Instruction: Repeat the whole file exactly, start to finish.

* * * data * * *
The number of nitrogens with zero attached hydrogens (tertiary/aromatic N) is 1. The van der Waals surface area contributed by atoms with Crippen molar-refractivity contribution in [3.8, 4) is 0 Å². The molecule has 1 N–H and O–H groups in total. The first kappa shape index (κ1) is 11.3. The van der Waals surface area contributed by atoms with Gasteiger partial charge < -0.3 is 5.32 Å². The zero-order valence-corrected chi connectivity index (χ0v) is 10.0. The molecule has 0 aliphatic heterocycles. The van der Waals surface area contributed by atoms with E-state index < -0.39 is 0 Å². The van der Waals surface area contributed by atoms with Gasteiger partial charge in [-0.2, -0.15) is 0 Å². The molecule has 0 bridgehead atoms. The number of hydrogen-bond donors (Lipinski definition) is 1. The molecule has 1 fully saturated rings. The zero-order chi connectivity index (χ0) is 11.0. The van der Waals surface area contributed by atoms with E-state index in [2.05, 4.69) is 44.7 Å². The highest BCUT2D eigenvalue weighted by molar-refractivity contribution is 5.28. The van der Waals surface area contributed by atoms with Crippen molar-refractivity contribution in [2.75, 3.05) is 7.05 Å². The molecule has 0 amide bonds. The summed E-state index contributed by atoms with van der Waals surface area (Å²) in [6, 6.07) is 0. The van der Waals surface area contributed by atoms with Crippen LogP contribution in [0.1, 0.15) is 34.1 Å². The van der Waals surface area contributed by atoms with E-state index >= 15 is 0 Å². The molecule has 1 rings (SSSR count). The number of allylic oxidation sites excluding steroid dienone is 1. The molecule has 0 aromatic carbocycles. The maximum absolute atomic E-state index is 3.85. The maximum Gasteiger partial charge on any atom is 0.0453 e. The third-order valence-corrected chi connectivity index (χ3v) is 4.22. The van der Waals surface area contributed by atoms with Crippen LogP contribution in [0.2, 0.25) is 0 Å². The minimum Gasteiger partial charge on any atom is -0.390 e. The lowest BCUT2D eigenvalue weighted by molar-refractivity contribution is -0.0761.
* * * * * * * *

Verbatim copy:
The number of nitrogens with zero attached hydrogens (tertiary/aromatic N) is 1. The van der Waals surface area contributed by atoms with Crippen molar-refractivity contribution in [3.8, 4) is 0 Å². The molecule has 1 N–H and O–H groups in total. The first kappa shape index (κ1) is 11.3. The van der Waals surface area contributed by atoms with Gasteiger partial charge < -0.3 is 5.32 Å². The zero-order valence-corrected chi connectivity index (χ0v) is 10.0. The molecule has 0 aliphatic heterocycles. The van der Waals surface area contributed by atoms with E-state index < -0.39 is 0 Å². The van der Waals surface area contributed by atoms with Gasteiger partial charge in [-0.2, -0.15) is 0 Å². The molecule has 0 bridgehead atoms. The number of hydrogen-bond donors (Lipinski definition) is 1. The molecule has 1 fully saturated rings. The zero-order chi connectivity index (χ0) is 11.0. The van der Waals surface area contributed by atoms with E-state index in [2.05, 4.69) is 44.7 Å². The highest BCUT2D eigenvalue weighted by molar-refractivity contribution is 5.28. The van der Waals surface area contributed by atoms with Crippen molar-refractivity contribution in [2.75, 3.05) is 7.05 Å². The molecule has 0 amide bonds. The summed E-state index contributed by atoms with van der Waals surface area (Å²) in [6, 6.07) is 0. The van der Waals surface area contributed by atoms with Crippen LogP contribution in [0.1, 0.15) is 34.1 Å². The van der Waals surface area contributed by atoms with E-state index >= 15 is 0 Å². The molecule has 1 rings (SSSR count). The number of allylic oxidation sites excluding steroid dienone is 1. The molecule has 0 aromatic carbocycles. The maximum absolute atomic E-state index is 3.85. The maximum Gasteiger partial charge on any atom is 0.0453 e. The third-order valence-corrected chi connectivity index (χ3v) is 4.22. The van der Waals surface area contributed by atoms with Crippen LogP contribution in [0.2, 0.25) is 0 Å². The minimum Gasteiger partial charge on any atom is -0.390 e. The lowest BCUT2D eigenvalue weighted by molar-refractivity contribution is -0.0761.